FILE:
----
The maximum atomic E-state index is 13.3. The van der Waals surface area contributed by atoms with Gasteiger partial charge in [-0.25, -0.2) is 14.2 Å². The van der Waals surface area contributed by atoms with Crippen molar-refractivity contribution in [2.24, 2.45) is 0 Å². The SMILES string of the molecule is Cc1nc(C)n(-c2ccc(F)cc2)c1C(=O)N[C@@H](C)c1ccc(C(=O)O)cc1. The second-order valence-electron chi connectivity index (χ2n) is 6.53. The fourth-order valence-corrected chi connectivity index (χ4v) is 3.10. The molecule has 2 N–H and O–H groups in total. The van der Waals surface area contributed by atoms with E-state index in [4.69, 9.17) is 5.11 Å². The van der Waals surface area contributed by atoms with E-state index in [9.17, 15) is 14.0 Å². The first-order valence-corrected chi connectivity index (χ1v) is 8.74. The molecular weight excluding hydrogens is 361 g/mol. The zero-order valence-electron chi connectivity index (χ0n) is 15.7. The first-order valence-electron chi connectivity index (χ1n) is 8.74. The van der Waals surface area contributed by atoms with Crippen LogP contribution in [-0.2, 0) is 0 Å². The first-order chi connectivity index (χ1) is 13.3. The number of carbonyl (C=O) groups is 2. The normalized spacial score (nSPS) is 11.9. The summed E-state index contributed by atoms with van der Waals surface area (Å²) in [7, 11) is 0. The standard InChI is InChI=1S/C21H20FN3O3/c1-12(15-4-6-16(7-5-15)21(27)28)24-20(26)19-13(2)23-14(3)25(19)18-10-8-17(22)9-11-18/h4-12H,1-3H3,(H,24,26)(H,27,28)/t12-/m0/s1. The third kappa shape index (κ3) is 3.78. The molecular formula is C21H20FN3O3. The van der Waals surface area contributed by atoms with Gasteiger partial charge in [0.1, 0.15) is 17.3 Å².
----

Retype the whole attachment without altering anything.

The maximum atomic E-state index is 13.3. The van der Waals surface area contributed by atoms with Gasteiger partial charge in [-0.25, -0.2) is 14.2 Å². The van der Waals surface area contributed by atoms with Crippen molar-refractivity contribution in [2.24, 2.45) is 0 Å². The SMILES string of the molecule is Cc1nc(C)n(-c2ccc(F)cc2)c1C(=O)N[C@@H](C)c1ccc(C(=O)O)cc1. The second-order valence-electron chi connectivity index (χ2n) is 6.53. The fourth-order valence-corrected chi connectivity index (χ4v) is 3.10. The molecule has 2 N–H and O–H groups in total. The van der Waals surface area contributed by atoms with E-state index in [4.69, 9.17) is 5.11 Å². The van der Waals surface area contributed by atoms with E-state index in [9.17, 15) is 14.0 Å². The first-order valence-corrected chi connectivity index (χ1v) is 8.74. The molecular weight excluding hydrogens is 361 g/mol. The zero-order valence-electron chi connectivity index (χ0n) is 15.7. The first-order valence-electron chi connectivity index (χ1n) is 8.74. The van der Waals surface area contributed by atoms with Crippen LogP contribution in [-0.2, 0) is 0 Å². The first-order chi connectivity index (χ1) is 13.3. The number of carbonyl (C=O) groups is 2. The normalized spacial score (nSPS) is 11.9. The summed E-state index contributed by atoms with van der Waals surface area (Å²) in [7, 11) is 0. The standard InChI is InChI=1S/C21H20FN3O3/c1-12(15-4-6-16(7-5-15)21(27)28)24-20(26)19-13(2)23-14(3)25(19)18-10-8-17(22)9-11-18/h4-12H,1-3H3,(H,24,26)(H,27,28)/t12-/m0/s1. The third kappa shape index (κ3) is 3.78. The molecular formula is C21H20FN3O3. The van der Waals surface area contributed by atoms with Gasteiger partial charge in [0.1, 0.15) is 17.3 Å².